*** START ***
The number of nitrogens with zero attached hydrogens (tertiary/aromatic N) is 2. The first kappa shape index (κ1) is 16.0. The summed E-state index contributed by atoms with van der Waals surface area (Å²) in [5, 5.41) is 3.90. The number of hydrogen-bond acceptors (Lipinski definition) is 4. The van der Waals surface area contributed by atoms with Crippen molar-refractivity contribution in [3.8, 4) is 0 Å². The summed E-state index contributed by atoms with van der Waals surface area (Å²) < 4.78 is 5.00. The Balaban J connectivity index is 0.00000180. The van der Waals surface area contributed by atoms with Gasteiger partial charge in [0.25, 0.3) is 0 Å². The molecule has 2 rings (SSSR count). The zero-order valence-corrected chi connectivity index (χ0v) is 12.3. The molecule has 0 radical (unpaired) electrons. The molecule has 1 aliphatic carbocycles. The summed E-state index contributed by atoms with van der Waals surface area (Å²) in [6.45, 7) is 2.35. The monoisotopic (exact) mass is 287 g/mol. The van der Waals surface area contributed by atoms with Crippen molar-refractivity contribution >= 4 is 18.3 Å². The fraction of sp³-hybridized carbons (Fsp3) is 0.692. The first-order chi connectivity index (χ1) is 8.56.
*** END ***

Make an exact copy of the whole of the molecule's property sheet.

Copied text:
The number of nitrogens with zero attached hydrogens (tertiary/aromatic N) is 2. The first kappa shape index (κ1) is 16.0. The summed E-state index contributed by atoms with van der Waals surface area (Å²) in [5, 5.41) is 3.90. The number of hydrogen-bond acceptors (Lipinski definition) is 4. The van der Waals surface area contributed by atoms with Crippen molar-refractivity contribution in [3.8, 4) is 0 Å². The summed E-state index contributed by atoms with van der Waals surface area (Å²) < 4.78 is 5.00. The Balaban J connectivity index is 0.00000180. The van der Waals surface area contributed by atoms with Gasteiger partial charge in [0.25, 0.3) is 0 Å². The molecule has 2 rings (SSSR count). The zero-order valence-corrected chi connectivity index (χ0v) is 12.3. The molecule has 0 radical (unpaired) electrons. The molecule has 1 aliphatic carbocycles. The summed E-state index contributed by atoms with van der Waals surface area (Å²) in [6.45, 7) is 2.35. The monoisotopic (exact) mass is 287 g/mol. The van der Waals surface area contributed by atoms with Crippen molar-refractivity contribution >= 4 is 18.3 Å². The fraction of sp³-hybridized carbons (Fsp3) is 0.692. The first-order chi connectivity index (χ1) is 8.56.